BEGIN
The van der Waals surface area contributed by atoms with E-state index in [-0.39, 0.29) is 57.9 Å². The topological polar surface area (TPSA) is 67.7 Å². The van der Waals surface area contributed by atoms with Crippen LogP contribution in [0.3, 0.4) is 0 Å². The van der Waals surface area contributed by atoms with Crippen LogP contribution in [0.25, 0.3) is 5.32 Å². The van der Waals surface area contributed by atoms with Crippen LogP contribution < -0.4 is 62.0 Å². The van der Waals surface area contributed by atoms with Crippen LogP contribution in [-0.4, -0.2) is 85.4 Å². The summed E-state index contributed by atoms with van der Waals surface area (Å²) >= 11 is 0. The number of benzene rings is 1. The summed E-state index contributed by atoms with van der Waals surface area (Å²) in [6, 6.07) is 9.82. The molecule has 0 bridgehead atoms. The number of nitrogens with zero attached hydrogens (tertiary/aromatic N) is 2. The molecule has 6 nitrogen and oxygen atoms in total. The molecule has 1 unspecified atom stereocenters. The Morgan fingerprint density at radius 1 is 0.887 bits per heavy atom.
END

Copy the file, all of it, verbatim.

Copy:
The van der Waals surface area contributed by atoms with E-state index in [-0.39, 0.29) is 57.9 Å². The topological polar surface area (TPSA) is 67.7 Å². The van der Waals surface area contributed by atoms with Crippen LogP contribution in [0.3, 0.4) is 0 Å². The van der Waals surface area contributed by atoms with Crippen LogP contribution in [0.25, 0.3) is 5.32 Å². The van der Waals surface area contributed by atoms with Crippen LogP contribution < -0.4 is 62.0 Å². The van der Waals surface area contributed by atoms with Crippen LogP contribution in [-0.4, -0.2) is 85.4 Å². The summed E-state index contributed by atoms with van der Waals surface area (Å²) >= 11 is 0. The number of benzene rings is 1. The summed E-state index contributed by atoms with van der Waals surface area (Å²) in [6, 6.07) is 9.82. The molecule has 0 bridgehead atoms. The number of nitrogens with zero attached hydrogens (tertiary/aromatic N) is 2. The molecule has 6 nitrogen and oxygen atoms in total. The molecule has 1 unspecified atom stereocenters. The Morgan fingerprint density at radius 1 is 0.887 bits per heavy atom.